Series-tuned Clapp oscilla-torusing high-impedance JFET at has good fre-quency stability. Diode stabilizes bias. Air variable C1 provides frequency spread of exactly 100 kHz. L1 is 25-58 μH slug-tuned (Miller 43A475CBI). L2 is 10-18.7 μH slug-tuned .
Saturday, 19 March 2011
This transmitter consists of a keyed crystal oscillatoridriver and a high efficiency final, each with a TMOS Power FET as the active element. The total parts cost less than $20, and no special construction skills or circuit boards are required.
The Pierce oscillator is unique because the high CRSS of the final amplifier power FET, 700 - 1200 pF, is used as part of the capacitive feedback network. In fact, the oscillator will not work without Q2 installed. The MPF910 is a good choice for this circuit because the transistor is capable of driving the final amplifier in a switching mode, while still retaining enough gain for oscillation.
To minimize cost, a readily-available color burst TV crystal is used as the frequency-determining element for Q1.An unusual 84% output efficiency is possible with this transmitter. Such high efficiency is achieved because of the TMOS power FET's characteristics, along with modification of the usual algorithm for determining output matching.
You can build a power oscillator with an NE592 and some additional parts. Depending on the crystal frequency, RF power generation in the range of 1 to 30 MHz is possible. The parallel resonant circuit C1/L1 must be tuned exactly to the crystal frequency. For final transistors one can use two 2N3906 or BS250 (see QRP push-pull amplifier). RF power output can be adjusted from 20 mW to 1.5 W by varying a common emitter resistor in the push-pull stage.
Do not use this circuit as a transmitter. When keying the NE592 power supply (pin 3) frequency variation (chirp) occurs. If you insist on transmitting with this circuit, then switch the final transistors directly. To do this put a 10 uH choke in series with the key and a 0.1 uF capacitor in parallel. Disadvantages of this circuit are the NE 592 quiescent current (18 mA), the continuously working oscillator and the hard keying.
A 7 MHz oscillator with a variable crystal oscillator (VXO) operates very stably, but it allows only a small frequency variation (approx. 5 kHz). In contrast, a VFO with an LC resonant circuit can be tuned over a range of several hundred kHz, but its frequency stability will depend upon its construction. The use of a ceramic resonator as frequency-determining component fulfills both requirements. The following oscillator circuit, which uses a ceramic resonator, offers a tuning range of 35 kHz with good frequency stability. The somewhat unusual resonant LC circuit at the collector of VT1 has two functions. It improves the shape of the output signal and at the same time compensates the amplitude drop starting at approximately 7020 kHz. The transfer characteristic of the ceramic resonator gives this effect. The resonant LC circuit must be adjusted for maximum output amplitude (2Vss) at 7035 kHz. The oscillator needs a regulated voltage of +6 V for proper operation.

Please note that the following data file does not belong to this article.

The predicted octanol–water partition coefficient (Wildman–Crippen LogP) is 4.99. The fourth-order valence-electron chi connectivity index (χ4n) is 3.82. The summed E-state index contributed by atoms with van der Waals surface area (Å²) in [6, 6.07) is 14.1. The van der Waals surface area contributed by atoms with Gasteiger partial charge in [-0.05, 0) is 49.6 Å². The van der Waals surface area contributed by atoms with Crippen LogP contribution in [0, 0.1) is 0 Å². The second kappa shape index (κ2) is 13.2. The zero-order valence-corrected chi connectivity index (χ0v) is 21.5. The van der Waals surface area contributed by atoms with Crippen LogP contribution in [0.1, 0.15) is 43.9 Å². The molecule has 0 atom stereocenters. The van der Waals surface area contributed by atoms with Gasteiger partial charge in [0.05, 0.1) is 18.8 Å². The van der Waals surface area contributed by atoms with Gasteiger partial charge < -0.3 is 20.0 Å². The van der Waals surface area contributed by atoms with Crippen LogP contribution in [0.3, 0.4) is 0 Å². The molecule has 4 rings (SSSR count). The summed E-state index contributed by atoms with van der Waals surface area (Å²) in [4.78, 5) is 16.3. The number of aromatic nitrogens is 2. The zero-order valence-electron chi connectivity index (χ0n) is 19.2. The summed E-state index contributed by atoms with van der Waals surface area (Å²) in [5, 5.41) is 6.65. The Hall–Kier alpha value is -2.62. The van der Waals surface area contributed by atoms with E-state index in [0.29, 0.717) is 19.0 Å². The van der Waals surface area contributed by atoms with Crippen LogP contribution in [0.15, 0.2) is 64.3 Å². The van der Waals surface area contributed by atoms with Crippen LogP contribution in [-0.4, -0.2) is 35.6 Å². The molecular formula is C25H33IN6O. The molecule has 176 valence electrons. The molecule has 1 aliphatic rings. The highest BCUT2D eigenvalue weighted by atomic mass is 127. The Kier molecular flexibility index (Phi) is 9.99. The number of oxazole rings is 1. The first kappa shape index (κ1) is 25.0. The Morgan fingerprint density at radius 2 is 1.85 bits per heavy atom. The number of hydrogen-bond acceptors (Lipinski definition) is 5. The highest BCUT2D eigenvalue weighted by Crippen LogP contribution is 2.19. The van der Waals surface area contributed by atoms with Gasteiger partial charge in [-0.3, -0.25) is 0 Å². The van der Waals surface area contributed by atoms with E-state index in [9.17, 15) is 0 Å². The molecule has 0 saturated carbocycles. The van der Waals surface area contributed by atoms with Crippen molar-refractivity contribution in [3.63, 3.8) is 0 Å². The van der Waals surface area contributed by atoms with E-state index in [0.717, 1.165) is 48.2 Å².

The resonant LC circuit can also be tuned to the second, third or forth harmonic. For an improved signal shape however, an extra tuned amplifier stage is necessary. With this adjustment the oscillator is capable for use on 20 meters (14000-14070 KHz), 15 meters (21000-21105 KHz) or 10 meters (28000-28140 KHz).
Transformer T1 matches the relatively low impedance present at the VFO FET gate to the balanced inputs of the NE592. With a unipolar power supply, it is necessary to bias both inputs to roughly one-half of Vcc. Below, we have shown both inputs tied to +6 VDC, conveniently available from the VFO. If 6 volts were not available, we would employ a scheme identical to the "IF amplifier" shown earlier, with Vcc split in half with 2 4,7K-ohm resistors in a divider configuration, applied to both inputs. Normally, stage gain is determined by the value of a resistor between pins 2 & 7. Bench tests reveal better output symmetry, however, if we replace this resistor with a 1 nF capacitor.
Approximately 8 volts of RF drive is available at pins 4&5 if we don't load it too heavily. This is sufficient to drive a pair of 2N3906 PNP transistors in push-pull to roughly 1,5 watts output with excellent efficiency. With bias provided by the NE592, the output transistors are operated in their linear region. Push-pull operation provides inherent suppression of even-order harmonics (2f, 4f, etc.), thereby simplifying our output network design (not shown). T2 is a T44-2 toroid with 5 bifilar primary turns and a single 5 turn secondary. C1 is around 270 pF (for 10 MHz), and should be adjusted to resonate the primary of T2 to signal frequency.
Fig - Schematic of the push-pull final (Pin designations are for the 8 pin DIP package)
A tuned transform tank does not like to see a severely reactive load. An antenna tuner or some other means of cancelling reactance and transforming impedance must be employed if the load departs significantly from 50+j0 ohms. Broadband transformers, on the other hand, are inherently less sensitive to mismatch because of their low Q, but must be backed up with an effective harmonic suppression filter to achieve acceptable spectral purity. A single pi-network should do it. A low Q parallel-resonant circuit (low L, high C) was also tried, with acceptable results.